2 Thessalonians 2

2 Thessalonians 2:1

Now we request you, brethren, with regard to the coming of our Lord Jesus Christ and our gathering together to Him,

(a) Coming. The original word (parousia) comes from an oriental word used to describe the royal visit of a king, or emperor. See entry for Matt. 24:37.

(b) The coming of our Lord Jesus Christ. In his first letter to the Thessalonians, Paul mentioned the coming of the Lord or the day of the Lord (1 Th. 4:15, 5:2). He returns to that subject now.

(c) Our gathering together to Him. When the Lord returns in glory, the church will be gathered or caught up to him. See entry for 1 Th. 4:17.

2 Thessalonians 2:2

that you not be quickly shaken from your composure or be disturbed either by a spirit or a message or a letter as if from us, to the effect that the day of the Lord has come.

(a) Not be quickly shaken. Like some Christians today, the Thessalonians had been unsettled by bad end times’ teaching.

(b) A letter as if from us. Paul warns the Thessalonians not to be disturbed by fake mail sent in his name. How could they tell if a letter from Paul was genuine? He signed it in his own name (see 2 Th. 3:17).

(c) The day of the Lord; see entry for 1 Th. 5:2.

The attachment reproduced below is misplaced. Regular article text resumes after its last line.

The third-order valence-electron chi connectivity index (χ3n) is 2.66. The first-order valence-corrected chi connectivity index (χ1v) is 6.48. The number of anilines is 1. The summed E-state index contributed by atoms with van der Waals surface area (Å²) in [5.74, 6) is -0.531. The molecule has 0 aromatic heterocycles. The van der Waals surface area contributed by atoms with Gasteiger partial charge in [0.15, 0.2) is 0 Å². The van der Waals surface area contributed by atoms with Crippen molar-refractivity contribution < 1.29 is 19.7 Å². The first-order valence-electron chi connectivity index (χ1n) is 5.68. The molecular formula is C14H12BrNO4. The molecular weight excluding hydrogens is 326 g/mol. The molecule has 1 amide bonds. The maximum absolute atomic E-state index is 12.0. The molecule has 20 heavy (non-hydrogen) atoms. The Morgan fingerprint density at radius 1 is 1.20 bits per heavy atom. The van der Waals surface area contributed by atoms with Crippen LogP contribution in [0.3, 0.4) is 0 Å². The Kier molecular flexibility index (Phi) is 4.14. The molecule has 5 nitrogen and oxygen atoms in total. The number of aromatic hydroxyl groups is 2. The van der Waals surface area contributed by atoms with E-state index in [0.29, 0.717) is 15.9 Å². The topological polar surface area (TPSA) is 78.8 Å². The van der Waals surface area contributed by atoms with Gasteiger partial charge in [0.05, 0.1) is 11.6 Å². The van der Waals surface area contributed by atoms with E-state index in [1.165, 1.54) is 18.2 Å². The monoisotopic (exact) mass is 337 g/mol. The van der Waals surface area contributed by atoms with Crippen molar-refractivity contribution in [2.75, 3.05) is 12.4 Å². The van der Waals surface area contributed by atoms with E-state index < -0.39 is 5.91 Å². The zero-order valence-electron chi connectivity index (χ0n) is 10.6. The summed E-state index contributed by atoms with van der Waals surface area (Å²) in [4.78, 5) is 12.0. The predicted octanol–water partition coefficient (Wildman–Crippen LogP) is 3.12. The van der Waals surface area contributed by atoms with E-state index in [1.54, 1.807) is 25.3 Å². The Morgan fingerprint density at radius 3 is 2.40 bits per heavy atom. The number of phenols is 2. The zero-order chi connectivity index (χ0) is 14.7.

(d) The day of the Lord has come. Someone told the Thessalonians that the Lord had already returned. Similar messages are repeated today. “There is no final return of the Lord because he came at Pentecost.” “The Lord returned in judgment in AD70.” We would do well to heed Paul’s warnings not to be deceived by such teachings (2 Th. 2:3).

The Thessalonians were brand new Christians. Prior to Paul’s visit, many of them had been law-abiding Jews attending the synagogue and awaiting the consolation of Israel. Then Paul came and said the Messiah they had been waiting for had already come (see Acts 17:3). During this time Paul also spoke about the future return of the Lord (2 Th. 2:5). But after he left, they got it into their heads that the Messiah had already returned. Since they had missed his first visit, it was understandable that they might miss his return. “It hasn’t happened,” said Paul.

Further reading: “When is the second coming?

2 Thessalonians 2:3

Let no one in any way deceive you, for it will not come unless the apostasy comes first, and the man of lawlessness is revealed, the son of destruction,